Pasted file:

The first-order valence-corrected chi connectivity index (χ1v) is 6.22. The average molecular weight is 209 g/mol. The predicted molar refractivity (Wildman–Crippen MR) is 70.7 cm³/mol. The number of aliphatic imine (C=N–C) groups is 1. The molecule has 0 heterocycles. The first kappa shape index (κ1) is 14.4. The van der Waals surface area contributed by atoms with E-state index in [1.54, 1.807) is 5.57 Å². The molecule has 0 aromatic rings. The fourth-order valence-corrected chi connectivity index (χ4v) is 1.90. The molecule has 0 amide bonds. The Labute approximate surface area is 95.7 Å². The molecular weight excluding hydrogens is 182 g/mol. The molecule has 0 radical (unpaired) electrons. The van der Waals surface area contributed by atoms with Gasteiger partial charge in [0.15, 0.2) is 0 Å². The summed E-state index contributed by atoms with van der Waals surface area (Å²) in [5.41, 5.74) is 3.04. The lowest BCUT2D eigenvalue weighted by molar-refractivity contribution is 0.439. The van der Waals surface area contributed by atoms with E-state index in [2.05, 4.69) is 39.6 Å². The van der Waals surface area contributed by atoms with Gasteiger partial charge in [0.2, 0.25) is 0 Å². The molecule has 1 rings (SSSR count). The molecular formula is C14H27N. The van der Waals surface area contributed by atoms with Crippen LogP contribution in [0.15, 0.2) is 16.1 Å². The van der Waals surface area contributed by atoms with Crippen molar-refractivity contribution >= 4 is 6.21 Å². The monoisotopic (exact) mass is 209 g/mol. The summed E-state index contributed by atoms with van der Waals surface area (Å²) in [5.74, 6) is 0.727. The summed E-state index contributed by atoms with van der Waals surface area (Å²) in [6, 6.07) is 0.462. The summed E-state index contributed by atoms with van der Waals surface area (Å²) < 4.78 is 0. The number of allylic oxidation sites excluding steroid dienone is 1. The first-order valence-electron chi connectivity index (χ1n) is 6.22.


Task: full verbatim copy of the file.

The first-order valence-corrected chi connectivity index (χ1v) is 6.22. The average molecular weight is 209 g/mol. The predicted molar refractivity (Wildman–Crippen MR) is 70.7 cm³/mol. The number of aliphatic imine (C=N–C) groups is 1. The molecule has 0 heterocycles. The first kappa shape index (κ1) is 14.4. The van der Waals surface area contributed by atoms with E-state index in [1.54, 1.807) is 5.57 Å². The molecule has 0 aromatic rings. The fourth-order valence-corrected chi connectivity index (χ4v) is 1.90. The molecule has 0 amide bonds. The Labute approximate surface area is 95.7 Å². The molecular weight excluding hydrogens is 182 g/mol. The molecule has 0 radical (unpaired) electrons. The van der Waals surface area contributed by atoms with Gasteiger partial charge in [0.15, 0.2) is 0 Å². The summed E-state index contributed by atoms with van der Waals surface area (Å²) in [5.41, 5.74) is 3.04. The lowest BCUT2D eigenvalue weighted by molar-refractivity contribution is 0.439. The van der Waals surface area contributed by atoms with E-state index in [2.05, 4.69) is 39.6 Å². The van der Waals surface area contributed by atoms with Gasteiger partial charge in [0.2, 0.25) is 0 Å². The molecule has 1 rings (SSSR count). The molecular formula is C14H27N. The van der Waals surface area contributed by atoms with Crippen LogP contribution in [0.15, 0.2) is 16.1 Å². The van der Waals surface area contributed by atoms with Crippen molar-refractivity contribution >= 4 is 6.21 Å². The monoisotopic (exact) mass is 209 g/mol. The summed E-state index contributed by atoms with van der Waals surface area (Å²) in [5.74, 6) is 0.727. The summed E-state index contributed by atoms with van der Waals surface area (Å²) in [6, 6.07) is 0.462. The summed E-state index contributed by atoms with van der Waals surface area (Å²) < 4.78 is 0. The number of allylic oxidation sites excluding steroid dienone is 1. The first-order valence-electron chi connectivity index (χ1n) is 6.22.